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Sweden closes Nord Stream investigation, hands it off to Germany

Sweden closes Nord Stream investigation, hands it off to Germany

Officials today say they no longer have 'jurisdiction' over the probe into the September 2022 pipeline sabotage

Reporting | Europe

Swedish officials investigating the Sept. 2022 explosion of the Nord Stream pipelines say they are closing down their probe and handing it off to their German counterparts, offering no new insight into "who done it."

Swedish public prosecutor Mats Ljungqvist said in a statement Wednesday that "the investigation has been systematic and thorough,” but, "against the background of the situation we now have, we can state that Swedish jurisdiction does not apply.”

Ljungqvist added that “the German investigation continues and due to the secrecy that prevails in international legal cooperation, I cannot comment further on the cooperation that has taken place.”

“I will also not be able to comment anything further on the conclusions of the Swedish investigation or comment on any suspected persons in the Swedish investigation,” Ljungqvist said.

Denmark and Germany have official probes into the sabotage, too. According to MarketWatch, reporting the story this morning, Denmark officials did not have official comment, and German officials their probe “is still not finally finished, but we expect to be able to make an announcement within a short time.”

This certainly comes as a disappointment for those waiting for some resolution to the mystery, which began on Sept. 26, 2022, when reports came in of damage and leaks to the Nord Stream 1 and Nord Stream 2 natural gas pipelines that travel from Russia to Germany under the Baltic Sea. Investigators have since narrowed down that it was an act of sabotage, and likely a state actor, though probably not Russia, which initially was blamed for the act by numerous public figures in the press.

All signs since the year anniversary of the blasts have been pointing — in bright neon — to Ukraine as the culprit. Not everyone agrees of course. Back in February 2023, veteran journalist Sy Hersh caused a media earthquake himself by reporting that it was a unit of secret U.S. Navy divers, with the blessing of the Biden Administration, that blew up the pipelines. Though he never followed up his original reporting with new or corroborating information, he maintains his version of events is the most truthful.

“I won’t dwell on the failure of the mainstream media to follow up on that story — some reporters, as I learned decades ago, have inside sources and others do not,” he wrote on Feb. 6, the anniversary of his bombshell report. It had been roundly dismissed by the mainstream media hive, which has indeed been following every lead but that one ever since.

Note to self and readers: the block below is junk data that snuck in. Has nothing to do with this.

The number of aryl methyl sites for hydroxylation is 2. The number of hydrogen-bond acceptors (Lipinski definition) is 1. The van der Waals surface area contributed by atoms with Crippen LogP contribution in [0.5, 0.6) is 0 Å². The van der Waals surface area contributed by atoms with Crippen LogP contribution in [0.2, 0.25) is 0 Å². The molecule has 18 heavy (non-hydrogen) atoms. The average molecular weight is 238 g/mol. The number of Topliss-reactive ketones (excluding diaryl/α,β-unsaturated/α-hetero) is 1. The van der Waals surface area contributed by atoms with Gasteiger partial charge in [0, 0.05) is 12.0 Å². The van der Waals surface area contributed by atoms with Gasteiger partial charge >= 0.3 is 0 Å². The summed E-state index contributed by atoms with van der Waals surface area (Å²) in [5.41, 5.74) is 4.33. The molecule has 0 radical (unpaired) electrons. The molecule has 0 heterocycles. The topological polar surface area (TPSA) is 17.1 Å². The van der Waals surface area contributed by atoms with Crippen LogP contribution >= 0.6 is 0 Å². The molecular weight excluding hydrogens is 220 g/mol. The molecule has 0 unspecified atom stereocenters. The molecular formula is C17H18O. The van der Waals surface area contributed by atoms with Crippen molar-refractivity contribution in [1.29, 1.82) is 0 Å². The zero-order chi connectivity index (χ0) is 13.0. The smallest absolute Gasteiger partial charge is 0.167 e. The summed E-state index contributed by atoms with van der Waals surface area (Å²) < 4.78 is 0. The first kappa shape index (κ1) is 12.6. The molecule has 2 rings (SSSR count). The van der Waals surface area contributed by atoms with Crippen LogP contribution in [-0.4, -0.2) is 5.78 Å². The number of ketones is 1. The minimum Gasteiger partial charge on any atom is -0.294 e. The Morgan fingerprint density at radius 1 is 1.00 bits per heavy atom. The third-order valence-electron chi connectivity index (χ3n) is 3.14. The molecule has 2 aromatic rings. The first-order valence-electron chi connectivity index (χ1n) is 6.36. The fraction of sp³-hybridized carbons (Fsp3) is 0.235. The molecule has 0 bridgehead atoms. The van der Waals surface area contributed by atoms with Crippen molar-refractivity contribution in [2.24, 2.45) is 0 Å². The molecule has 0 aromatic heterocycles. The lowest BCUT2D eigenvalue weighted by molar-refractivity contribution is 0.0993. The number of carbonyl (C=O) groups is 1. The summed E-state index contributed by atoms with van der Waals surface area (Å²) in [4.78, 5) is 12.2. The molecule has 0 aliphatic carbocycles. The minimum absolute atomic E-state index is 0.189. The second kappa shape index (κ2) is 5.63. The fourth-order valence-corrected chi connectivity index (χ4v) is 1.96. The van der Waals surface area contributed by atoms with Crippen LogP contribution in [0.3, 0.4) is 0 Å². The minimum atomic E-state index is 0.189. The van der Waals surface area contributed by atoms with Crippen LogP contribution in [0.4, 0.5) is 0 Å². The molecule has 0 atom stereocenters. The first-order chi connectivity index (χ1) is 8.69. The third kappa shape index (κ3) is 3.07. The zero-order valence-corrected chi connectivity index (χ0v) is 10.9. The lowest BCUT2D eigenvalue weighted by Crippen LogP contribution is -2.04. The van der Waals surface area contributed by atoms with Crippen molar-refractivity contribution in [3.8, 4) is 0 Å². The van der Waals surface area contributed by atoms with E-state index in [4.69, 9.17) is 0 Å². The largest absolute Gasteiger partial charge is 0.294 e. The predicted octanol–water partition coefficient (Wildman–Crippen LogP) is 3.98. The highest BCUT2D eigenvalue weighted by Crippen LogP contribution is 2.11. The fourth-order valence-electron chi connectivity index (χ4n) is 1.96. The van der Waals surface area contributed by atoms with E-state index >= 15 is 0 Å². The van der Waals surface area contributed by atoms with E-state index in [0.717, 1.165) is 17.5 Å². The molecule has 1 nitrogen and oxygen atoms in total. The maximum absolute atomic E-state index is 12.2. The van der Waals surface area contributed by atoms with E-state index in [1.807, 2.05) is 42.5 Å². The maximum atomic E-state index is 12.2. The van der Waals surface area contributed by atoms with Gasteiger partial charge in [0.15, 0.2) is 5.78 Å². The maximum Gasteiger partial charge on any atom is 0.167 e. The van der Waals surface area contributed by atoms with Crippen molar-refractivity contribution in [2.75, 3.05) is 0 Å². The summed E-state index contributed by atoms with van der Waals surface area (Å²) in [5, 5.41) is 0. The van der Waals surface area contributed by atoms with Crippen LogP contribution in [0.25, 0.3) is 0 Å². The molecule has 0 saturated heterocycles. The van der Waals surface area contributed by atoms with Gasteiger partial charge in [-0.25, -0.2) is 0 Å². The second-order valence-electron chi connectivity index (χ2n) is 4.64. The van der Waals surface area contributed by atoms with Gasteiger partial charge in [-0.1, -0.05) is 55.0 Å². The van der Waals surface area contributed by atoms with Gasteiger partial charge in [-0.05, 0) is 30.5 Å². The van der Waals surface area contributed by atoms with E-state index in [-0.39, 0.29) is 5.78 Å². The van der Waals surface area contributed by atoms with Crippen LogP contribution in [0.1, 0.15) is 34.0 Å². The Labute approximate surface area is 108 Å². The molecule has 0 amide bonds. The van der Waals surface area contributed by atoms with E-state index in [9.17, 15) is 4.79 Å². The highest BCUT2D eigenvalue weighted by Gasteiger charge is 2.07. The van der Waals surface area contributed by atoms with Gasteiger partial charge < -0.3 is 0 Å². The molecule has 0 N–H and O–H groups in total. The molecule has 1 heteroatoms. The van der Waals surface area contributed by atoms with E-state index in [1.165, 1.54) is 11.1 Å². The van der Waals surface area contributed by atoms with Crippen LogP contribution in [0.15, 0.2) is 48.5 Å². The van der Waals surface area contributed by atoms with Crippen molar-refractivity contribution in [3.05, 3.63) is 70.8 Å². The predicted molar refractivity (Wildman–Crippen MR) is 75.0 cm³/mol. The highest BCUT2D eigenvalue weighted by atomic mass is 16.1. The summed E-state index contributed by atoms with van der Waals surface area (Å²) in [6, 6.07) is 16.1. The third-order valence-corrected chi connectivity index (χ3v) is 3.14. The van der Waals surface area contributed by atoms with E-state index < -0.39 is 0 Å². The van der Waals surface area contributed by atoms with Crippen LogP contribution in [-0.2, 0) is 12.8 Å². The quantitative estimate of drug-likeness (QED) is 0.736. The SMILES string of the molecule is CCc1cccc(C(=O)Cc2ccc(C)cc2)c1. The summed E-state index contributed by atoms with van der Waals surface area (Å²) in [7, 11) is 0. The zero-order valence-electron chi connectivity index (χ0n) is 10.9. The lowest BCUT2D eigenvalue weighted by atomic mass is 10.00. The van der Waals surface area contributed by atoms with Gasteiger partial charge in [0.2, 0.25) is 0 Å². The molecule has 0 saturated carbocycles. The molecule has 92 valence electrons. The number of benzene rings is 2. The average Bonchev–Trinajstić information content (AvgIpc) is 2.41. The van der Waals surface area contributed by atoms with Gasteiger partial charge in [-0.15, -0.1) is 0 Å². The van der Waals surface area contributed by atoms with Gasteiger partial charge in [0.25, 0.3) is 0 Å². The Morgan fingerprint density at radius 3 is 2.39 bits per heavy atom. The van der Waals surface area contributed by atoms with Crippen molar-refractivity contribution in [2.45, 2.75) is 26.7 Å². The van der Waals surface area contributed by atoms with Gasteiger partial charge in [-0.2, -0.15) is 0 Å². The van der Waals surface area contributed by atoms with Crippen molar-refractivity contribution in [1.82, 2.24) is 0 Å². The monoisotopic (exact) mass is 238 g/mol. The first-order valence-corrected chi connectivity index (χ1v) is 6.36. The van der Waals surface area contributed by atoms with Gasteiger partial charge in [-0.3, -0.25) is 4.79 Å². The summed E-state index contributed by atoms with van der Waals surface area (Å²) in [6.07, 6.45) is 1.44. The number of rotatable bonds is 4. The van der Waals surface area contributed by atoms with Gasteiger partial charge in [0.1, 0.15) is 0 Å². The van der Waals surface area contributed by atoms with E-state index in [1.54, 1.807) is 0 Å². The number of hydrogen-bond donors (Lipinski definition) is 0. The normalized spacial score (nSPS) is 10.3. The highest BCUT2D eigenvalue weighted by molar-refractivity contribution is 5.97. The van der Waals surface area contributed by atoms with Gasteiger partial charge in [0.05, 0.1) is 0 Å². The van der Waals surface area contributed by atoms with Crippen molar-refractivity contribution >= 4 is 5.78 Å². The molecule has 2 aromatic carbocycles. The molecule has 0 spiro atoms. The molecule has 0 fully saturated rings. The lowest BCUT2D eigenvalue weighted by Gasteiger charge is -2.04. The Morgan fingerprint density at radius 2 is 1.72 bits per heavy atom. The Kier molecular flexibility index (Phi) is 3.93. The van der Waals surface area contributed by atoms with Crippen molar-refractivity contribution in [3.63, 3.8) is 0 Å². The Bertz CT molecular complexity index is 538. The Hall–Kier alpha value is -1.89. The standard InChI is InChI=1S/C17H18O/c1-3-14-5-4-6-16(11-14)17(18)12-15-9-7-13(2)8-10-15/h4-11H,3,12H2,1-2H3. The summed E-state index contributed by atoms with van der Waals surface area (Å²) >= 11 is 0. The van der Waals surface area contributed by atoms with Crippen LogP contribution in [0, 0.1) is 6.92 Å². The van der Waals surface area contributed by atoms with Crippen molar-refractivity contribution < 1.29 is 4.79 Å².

That is not to say that the Ukrainian trail was not compelling, though it did take the heat further and further away from Washington. Thanks to the infamous Discord leaks in the spring of 2023, we learned that the CIA had been warning European allies that “Ukrainian military had planned a covert attack on the undersea network, using a small team of divers who reported directly to the commander in chief of the Ukrainian armed forces,” at least three months before the actual explosions.”

It’s not been clear that Ukraine ever went through with it. Further reporting in 2023 suggested a small boat called the “Andromeda” had been rented and served as the vessel to carry a unit of rogue pro-Ukrainian saboteurs. Then an exhaustive investigation by 19 Der Spiegel writers reported that all roads were indeed leading to the Ukrainian government, saying that German investigators had few remaining doubts that a Ukrainian commando was responsible for blowing up the pipelines.

Most recently, in a bizarre twist, the Washington Post reported that a Ukrainian military officer “connected to the highest levels of Ukrainian intelligence,” who also happens to be in jail on other charges, supposedly played a key role in the Nord Stream pipeline sabotage last year. Roman Chervinsky, through his lawyer, has denied this story and calls it "Russian propaganda." That was back in November.

When the pipelines were destroyed in September 2022, the mainstream commentariat rushed to blame Russia, even though the pipelines were majority Russian owned (51%) and would only hurt Russia’s future chances to export natural gas (Nord Stream 1 was exporting limited supplies to Europe before the explosions but at its high point was exporting 35% percent of the EU’s natural gas; Nord Stream 2 had never gone online). After the sabotage, the thrust of gas exports for Europe are now led by the U.S., UAE and the Netherlands.

“The United States without a question (has benefited),” my colleague at QI, Anatol Lieven told RS at the one-year anniversary of the explosions. “It made it much more difficult for Germany to ever move back into an intensive energy relationship with Russia and made German and other European countries even more permanently dependent on imports of liquified natural gas from the United States.”

Why would Ukraine benefit? “The aim, they say, was to deprive Moscow of an important source of revenue for financing the war against Ukraine. And at the same time to deprive Putin once and for all of his most important instrument of blackmail against the German government,” according to the Der Spiegel report in August.

Nevertheless, it has been a long time since the explosions led European Parliament member Radoslaw Sikorski, husband of pro-Ukrainian partisan and American writer Anne Applebaum, to declare “Thank you, USA” on Twitter, right after the news broke in September 2022. Sounds like it will be even more time until we get definitive answers — if ever.
(a2iStokker/Shutterstock image)(9/26/22 Nord Stream pipeline explosion/Reuters)
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